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argains, Bargains, in Clothing at Ellis Braud's Sellink at cost to make room for Fall stock.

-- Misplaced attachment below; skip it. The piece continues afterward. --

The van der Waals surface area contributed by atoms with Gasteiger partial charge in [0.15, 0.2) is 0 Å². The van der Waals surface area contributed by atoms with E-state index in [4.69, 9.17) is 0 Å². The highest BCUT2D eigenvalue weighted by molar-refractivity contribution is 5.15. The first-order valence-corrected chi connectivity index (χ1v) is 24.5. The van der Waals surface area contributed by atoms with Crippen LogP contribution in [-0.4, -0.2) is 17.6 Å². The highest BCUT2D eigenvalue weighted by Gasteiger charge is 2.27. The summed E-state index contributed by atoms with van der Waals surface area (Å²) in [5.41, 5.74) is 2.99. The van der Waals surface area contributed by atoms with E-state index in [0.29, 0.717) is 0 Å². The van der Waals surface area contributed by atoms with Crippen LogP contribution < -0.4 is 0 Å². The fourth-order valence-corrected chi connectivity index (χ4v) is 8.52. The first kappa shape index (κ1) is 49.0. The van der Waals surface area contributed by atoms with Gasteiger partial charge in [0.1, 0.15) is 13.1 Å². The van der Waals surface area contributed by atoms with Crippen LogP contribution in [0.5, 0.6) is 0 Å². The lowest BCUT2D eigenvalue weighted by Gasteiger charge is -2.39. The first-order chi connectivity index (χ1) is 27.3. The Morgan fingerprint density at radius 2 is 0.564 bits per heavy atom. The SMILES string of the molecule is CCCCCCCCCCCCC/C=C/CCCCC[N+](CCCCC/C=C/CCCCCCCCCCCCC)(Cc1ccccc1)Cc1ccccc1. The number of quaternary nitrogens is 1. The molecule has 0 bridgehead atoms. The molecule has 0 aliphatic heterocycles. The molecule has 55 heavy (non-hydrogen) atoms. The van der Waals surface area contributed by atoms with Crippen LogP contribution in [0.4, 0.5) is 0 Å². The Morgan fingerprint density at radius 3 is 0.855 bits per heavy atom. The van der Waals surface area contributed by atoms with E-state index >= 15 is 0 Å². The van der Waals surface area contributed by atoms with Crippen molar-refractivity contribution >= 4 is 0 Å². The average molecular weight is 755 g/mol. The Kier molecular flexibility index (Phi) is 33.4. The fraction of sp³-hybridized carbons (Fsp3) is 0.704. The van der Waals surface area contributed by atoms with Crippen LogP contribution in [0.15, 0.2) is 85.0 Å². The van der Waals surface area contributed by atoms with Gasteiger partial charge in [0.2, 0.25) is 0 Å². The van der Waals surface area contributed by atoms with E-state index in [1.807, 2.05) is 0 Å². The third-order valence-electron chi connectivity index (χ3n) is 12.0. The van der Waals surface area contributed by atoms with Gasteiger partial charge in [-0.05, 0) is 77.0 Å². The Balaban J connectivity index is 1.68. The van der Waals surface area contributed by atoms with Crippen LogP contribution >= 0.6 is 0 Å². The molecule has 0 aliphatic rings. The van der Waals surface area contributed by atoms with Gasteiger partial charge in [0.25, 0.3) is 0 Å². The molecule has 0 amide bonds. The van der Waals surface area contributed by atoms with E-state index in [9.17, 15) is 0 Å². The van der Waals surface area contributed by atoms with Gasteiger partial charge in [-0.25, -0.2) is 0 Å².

SUBSCRIBE FOR... JOB ,I - Sand ADVEMT1SE wR . ...In Te Sentinel. ilth s Official Journal of the Parish of Iafouro wa of the Interest of the Town. ol. 7. THIBODX, LA., 1902. o. OUR ANNUAL Au-. Cleafanle Sale I Big Bargains in Gents Underwear, Ladies Under wear, Ladies Trimmed and Walking Hats, Childrens, Misses and Boys Straw Hats, Baby Caps, Gents Linen Pants, Boys Suits, Fans, Shirt Waists, etc. etc. Prices Cut to 20, 25 and 30 per cent BELOW FORMER LOW PRICES IF YOU WANT BARGAINS, CALL EARLY. THE RACKET STORE, ( Originator of Low Prices. ) Phone 1380. Chas A. Badeaux, Prop Main St. Badoaux building THE PLANT OF THE' - THIBODAUX BRICK WORKS WITH THE FINEST EQUIP MENTS IN THE SOUTH Is now prepared to furnish the best and cheap est brick in the market ................... One million bricks on hand ready for delivery. FOR FURTH ER PARTICULARS, ADDRESS. LAURENT M. FOLSE, MANAGER. PHONE 120 E. J. BRAUO . GENERAL SUPERINTENDENT. PHONE EMILE LEFORT I 80.r.ss LEFORT s TTRI AU * Livery, Feed ....AND.... S...Sale Stables. Undertaking e Establishmient Blacksmith and Paciiot St. Cer. Levee 03d M arket, TAtbed au. SJust received a nice line of Water Coolers, Step Ladders, Bird Cages, Ice Cream Freezers, Lawn Mowers, Cro quet Sets, and Base Ball Goods. H. Riviere & Co. 'Phone 108. Cor. Main 4 St. Louis 8ts. Advertise in The Sentinel. L tomers, friends and the pub ill This is to inform my cus tomers, friends and the pub- p lic in general, that I am now located at my new stand,op posite my old store,. next to i the Thibodaux Drug Store. Emile J. Braud. t -m I The New Model "R&W'Trousers for 1902- - Scurvad lqg ad hip"-ar con mnded to your attedio and in. spsonlo. PrweCt lis duag-ba i aposl sa of beah y dwldom tas in custorm garmenn- s aSs * STANDARD OF EXCELLENCE for STYLISH DRESSERS. Th cor t nds, hu was Wl ae m ow hol ami odis a divesdty ofa s ad rad of prics not od in aIdthermaea cmnmied. Lt s osdr you iarm eaedOn Ellis Braud's Sons. Fatherly Advice., t . The man who tells the Sboy or young man to be pru dent in early life is giving him the most sound adtvice Spossible. Look at the histories of Sthe substantial men of Amer iea. Here's one, for example. Daly, the '"Copper King" com menced his struanggle for for tune, as he once stated in his cl'aracteristic manner "born in Jairsey City in a wagin and wurricked- for two dollars a wake" yet by reason of pru S dence and regular, if small, savings, he secured enough to launch himself on his won derful mining eareer. S Had he never saved the pennies'of his yoath, he would never have been able to even start prospecflng. Your opportunity is on the way, young man! Are you ready with the necessary ready caah? If nat; why not? Ie. 5. .blsitanx. gyff L P. Shlaver, PRESIDENT. ~q. .ASHIEr l:emcmber thoce C'onsultations Rooms up stairs - at your strviue7.6 Let the Decision be Rescinded m a1 Sometime ago the Lafourche Btsin !w .vee Boatd decided by a vote of' ti fve to four to sell all the public tr lands in Its district to a syvndicate, said to be composett principally of Jefferson gentlemen, for the price of th thirteen and one half cents per acre. al Soon after this dlecision of the board, the prospective purchasers were given an option on the lauds at le the price fixed, and on putting up a forfeit of $250. We are glad to see that the action of the board was not unanlnous, andl that such strong and conservative II men as lMesr. Manrin, Mounot, Kent, and Tucker, voted against the proposition to dispose of all of the lad. ap)des the .otrol of the so it virtually a gift. We hope to see at these gentlemen at no distant day as take steps to prevent or at least de- tt lay the consummation of this pro- vi posed sale, .end to bring about the tc the reconsidleration of what seems to tr be a most ill advised decision on the as part of a bare majority of the board. de It is not too late to do this, and the o board should lose no t;mn' in doing it, even if it should have so far bound it itself as to be obliged under the Iaw c to pay the penanty fixed by law. It p wou:d make mone y by I doing it. and thereby save the lands 1 to the pcolle. b We have said that the price agreed to on is ridicu!ou ly low; it is vile, and 7 that consi leratiou alone 'would he p sufficient to advocate a rescission of C the action of the board. We believe I the iauds in the Lsfourche Basin dis. t trict to be worth more than thirteen p and a half cents an acre. We be. lieve that there are some pieces of ua swamp lands among them, and we 2 know that that kind of land is worth h considerab'y more than that price. Does the board know whether it still ti has some swamp lands, and what s quantity ? And if it does, did it c take the value of that kind of land $ into consideration in the fixing the 0 price of sale ? - But it would' seem that there are P other considerations why the board o should rescind its action, which we 4 briefly enumerate. It has been asserted that there I1 were other applicants for entry of some of these lands at a higher price 0 than the one agreed on by the boav who were termed dowa by the M board withdrawing the lands from t the market for ninety days. and that I at the expiration of the delay, the e ,'ectsion of the board to sell now E under criticism was reached, and no opportunity given to the other ap a plicants or the general public to enter a the field for public lands. a What good reason can be advanced t for thus acting ? View the question 3 as we will, it is impossible for us io t conceive of any good reason to justi Ii fy it, and we are warranted it the o conclusion that neither could the I dissident members of the board see F any, since they have recorded their i vote against the decision of the t majority. r Mlany good reasons could be given, O on the other hand, for acting different I ly and more in accord, in our humble a opinion, with the general welfare. C All applicants should have been giv en an equal opportunity to present their claims, aLd justice and fair play accorded to all. If this has not been I done, the bioard should lose no time iu rescinding its action, and reopen. ing the whole matter. It has moth. tug to lose by it, and perhaps much I to gain. It cannot be pleaded in favor of the lower price quocted to the synudi-. cate that the proposed saleas for the purpose of land reclamation and im provement, for we have not seen that I there is any obligation o o that end imposed upon the would be pIur. chasers. There lb arother con-ideration making fot the rescissinhm of -tbe-~e tion of the boardl:-it has been Mug gestared that some lublic lands are actually inclose! within the limits of private holdlings along the river and the bayou Lufoureche, and have been cleared and cultivated, in some in rtances, through error or inadvertence by the former owners of such private holdings, and have been so held ever since. If this be true than the sale of all public lands in globo to a syndicate is certain to ferment hai *assing and perhaps disastrous litigan tou. "This is a serious matter which Sparticularly concerns the rpa:ian owners of the parishes of Lafourche, SAssumption, Ascension, St. James, St. John, St. Charles, Jefferson, and Plaquemineas. It may be that there ) is nothing in this suggestion but its l bare existence should be enough to cause the board to pause before tak ing the irreparable step. If any I riparian owner has possessed in good faith, within the limits of his holing I or plantstion, any public land, which he, by himself or through his authors, has cleared anrd improved, he should Sbe permitted to enter it by privilege * sad preferenae. For all these reaseons, and others which migrt be adduced, the board r ought not to consummate the coentem plated sale s proposed by a hare majority, without sertonaly recon. ti sidering the whole mattetr. Indeed, ib we think the board should rescind its i a decision to sell, and reopen the queies, tion. The people of the levee dis o trict and the police Juries of the al various parishes interested should itd take up the matter with the ho:ard tW a the end of securing equal justice to (e all and fully protecting the general It good. If the matter is proplrly pre, sented to the board, we believe the decision will be reconsidered, and revised. But there is no time to lose; tI prompt action should be taken. Il Importance of Electrical Development. e The distace that has hme tenvel-. st~rnly broeght auts' few ago by Mr. George HI. Gibson before " the American Association for the Ad. a vancement of Science, which, devoted II to the economic influences of the elec. trical industries of Pittsburg, made a tl splendid generalization of electrical I1 development as a whole as a measure a of civilization. Recurring to his impressive figures, b it may be noted that the total electri tI cal power in kilowatts per 1,000,000 b people in the whole world outside the u United States, is 640;--Kilowatt equal 1,000 watts and 746 watts equals one n horsepower then 640 kilowatts equal to 640,000 watts,- this divided by t 746 equals 858 II. P. per million peo n ple, outside the United States;- in Great Britain, the highest outside the ' United State', 7,000 kilowatts, which L is 9383 horsepower per 1,000,000 ' persons; while in the United States it r is 26,320 kilowatts equal to 35,294 Ihorsepower per 1,000,000 people 26,320 kilowatts equal to 35,294 L horsepower per 1,000,000 people. T The total capital invested in elec. r trical umdertakings in the world out. side the United States, is 45c per L capita, and in the United States a $38 18. The miles of electrically operated railway, are, in the whole world outside the Uuited States, 4.64 per millioni people; in Germany, the 4 next highe.st of foreign countries, B 41.8 miles per million, and in the a United States, 276,2 miles per mils r lion. Even more striking is the fact that the new plant of the Manhattsa Re vated Railway, of New York City, t will have a total power, swaible for traction, of 40,000 kilowatts,-(53,619 H. P.) equal to the total electric pow. er available for traction purposes in France. Further, if we take New York City as a unit, the total power now avail able, or stortly to be available, will approximate that at present found in c the German Empire. The five (5) 1 Mammoth power houses on Manhat I tan Island have a total normal rat. t tug of 322,500 horse power, and ai maximum rating of 478,000 [I. P. i This is enough power to lift the whole ( population at the rate of 80 ft. per t minute, or much faster than an athle. tic man can for any length of time t run up stairs. In other words tht: a work of these five electrical power plants is more than could be done by all the people on the island working continuously. In the United States is developed 69o010o of all electricity available in the world, 76010 of all that portion available for traction, 76-4010 of all electric railway mileage, and 83 ioo of all trolley cars. Theae are, indeed, profoundly im pressive and suggestive figures, so far as the lighting and power of this country are concerned, and might even be carried further. If we take into account the consumption annual. ly of electrical apparatus to the Unit. ed States, aud ad] too it the amounts spent on trolley riding, electric light ing, telegraphy mad telephone service, it is soon seen that we iare spending |more as a nation for elactrigt iSe-deilty-esi'I'The sum spent on electricity osrtainly reaheure 7 to 18 *per head,,'70,000,000 people, *560, 000,001; a Agarre far suipsasing any jother nation. A Prompt Capture. While one Vincenzo Liberto, an rItalian peddler was walking last SWednesday along the Southern Paci fice track in the neighborhood of Thil,. - o:laux Junction, he was held up by Willis Allen, a negro, who attacked L him viciously with intent to rob, Sbeating him with a doubleabarreled , shot gun he was carrying. After a hard and fierce struggle which was d ended by the appearance and timely e aid of the ,oflicers and crew of the s pay tran of the Southern 'Pacifc, the .o would be robler and murderer made . his escape. Mr. Owens, the pay y master in charge of the train after t rescuing the Italiana, steamed up to g Schriever and at once telegraphed the b incident to sheriff Beary who detailed a, without deJlay Deputies Dupre, Roger Id and Tucker on the case. These elf P cient okicers went at once with the blol hoends and the negro was rs trailed to the Devil's swami', and rd across it to Lsafourche swamp where .- he was treed by the bounds and cap re tared by the odeers, after a chase of two or three hours. The accuasd has' been fully identlifid by his victim' andl others. This prompt capture and a similar one which occurred a week or two ago, with the help of the hounds. demonstrate how useful these faithful animals are to our ofllcers, when calledl into resiquisition when the trail is fresh and certain. Base Ball. The much advertised game between the Webeters and Thibodaux came off last Sunday, and the ,enthusiastic fans' expiectations we.re somewhat marred owing to the faeet that the exhibition of ball put up by the ball. toesers of each tea, fell belw the standard whlis was resse~ m e e of the tleet," s aK wa b after much wranglinag, in the sIevet inning on accoount of darkues. The Websters had streughtened their team, their line up includleg Hdlderbrand who offciated in the box, and Vitter, who did the back stop, whilst Tarletou hold down the second bag Pierce and Tonjean were on the firing liue for the home team, both showing up good, though not up to the usual standard set. Following is the score and sum mary: TIHBODAUX. A.B. B.H. P.O. A. L. Gibbs, as .......... ....4 0 3 0 3 1 Fuder.3b ..........4 i 2 0 I1 Lynch. c ....... .......4 0 I I I 0 Holffman Ib ..........3 1 1 s O 1 Walk, 2b............. 4 1 1 3 i Tr sclair, I.f..........3 1 2 0 0 a Lelanc. r. f. ........3 1 I I 0 I~gendre, e. ...... . 3 0 0 2 0 1 Piere,. p .................. 0 1 0 0 Toujeau, p ...............1 1 1 1 2 U Total............... a I 13 21 7 4 W E ISTES. A.B. R. B.H. P.O. A. F. Ldet. Wd., 2b. e..... 3 1 0 3 1 U Tarlton, as. & 2b.... .....4 0 3 I i Vitter. c.................2 1 1 5 3 1 Ikoherty. 3h...........4 0 0 2 a 1 KuoldlIch Itb..... .... 3 1 1 i Sclly 1. ............ .....3 0 0 1 0 0 Trnsclai.r. r............4 1 0 0 a Ladet, Wm. c. t......... 4 0 3 0 0 0 Hlderbranm , p .......... 3 0a 0 a Total................ 5 S0 Summar ": Two Base Hitl-Gibbs 2. Tree clair. HMoeb. Double Plays--To to Wallo to Hofman. ies on eBal-O 4; Off Toujeas 2; Hilderbraid . Struckoit By Paere t: RToujeaM 4 By HRIMerbrsa a stolen Bmes-u r. Wa ano. a man 2 Oibbs 2. Vltter ad O. r. Rit Aýappnoato4- Piei r L of Tbuau 4.0 Ilirbrsd Ii Tirme of save-i hoar aes I, lanutes. Umpie-C. Mrvasas. Sper-Au 1st. Attendanoe--UN The two teams will meet agaia Sunday, and it is to be hoped that s better exhibition of ball wlU be pe. seated' e toh _um g" T.e. lmeo,. and each saueoeding one, will begin promptly at 3:30. Necrological. Mr. Victoria Keller, one of the oldest inhabitants of this parish, died last Friday week, at his home in the 5th, Ward, in the 87th year. He was the father of Mr. Sosthene Keller, a well known citizen of the 5th Ward and the grand father of Mesars. Charles B. and Nicholas Lasseigue, of this town. His funeral which was largely at tended, took place Saturday afternoon at St. Joseph's Catholic Church. BuIsAux. Benjamin A. Breaux departed this life at his home in this town on the 15th, inst, aged 67 years. His fun. eral took place on Saturday afternoon at St. Joseph's Catholic Chlureu The deceased was a native of this parish, I1d a quiet, unassuming life, and left a wife and several chikireu. Mr. Ku. gene Breaux, a merbchant of the 7th Ward, is his son by a former wife who died many years ago. DoxAanu John Donahue, a native of the town, and who for years led a very quiet asid retired life at the aid fae, ly homestead on the Terrebonae rlad, at a short distanee soth of thi. wtu, died early last MNmsy mnr. olic Chureb. Notice. Notice is hereby gives that all relpairs that are is. my sInsesIon it SnMt called for in 30 clays will be soled for charges. 5 5t. Mas. A. Bouaox. Col. C. lHarrisou Parker, president Sof the Ioard of control of the Stats penitentiary, says the cne eep on Sthe Hope onslct plantation Is the finest that has ever been grown on Y tht farm. It is expected that S15,000 to 20,000 tons of cane well Ie groundl there this eca.o. Col. Sl'arker also says b he cotton nd owrn crops on the Angola plantation are euet Loe A .ar d Whence came that spaghtly step, a faultle skia, ride b omamplexne, - smiling face. Sb* looks good, fel. l gorod. Rre's her secret. Sb ws a Dr. King's New Ilfa Pdill. aklt. d -all orgas ative, dgastim good, e no heaelache, no ehause w esele." STry them youmrselt. O.ly ie a AlI lf DrQpita.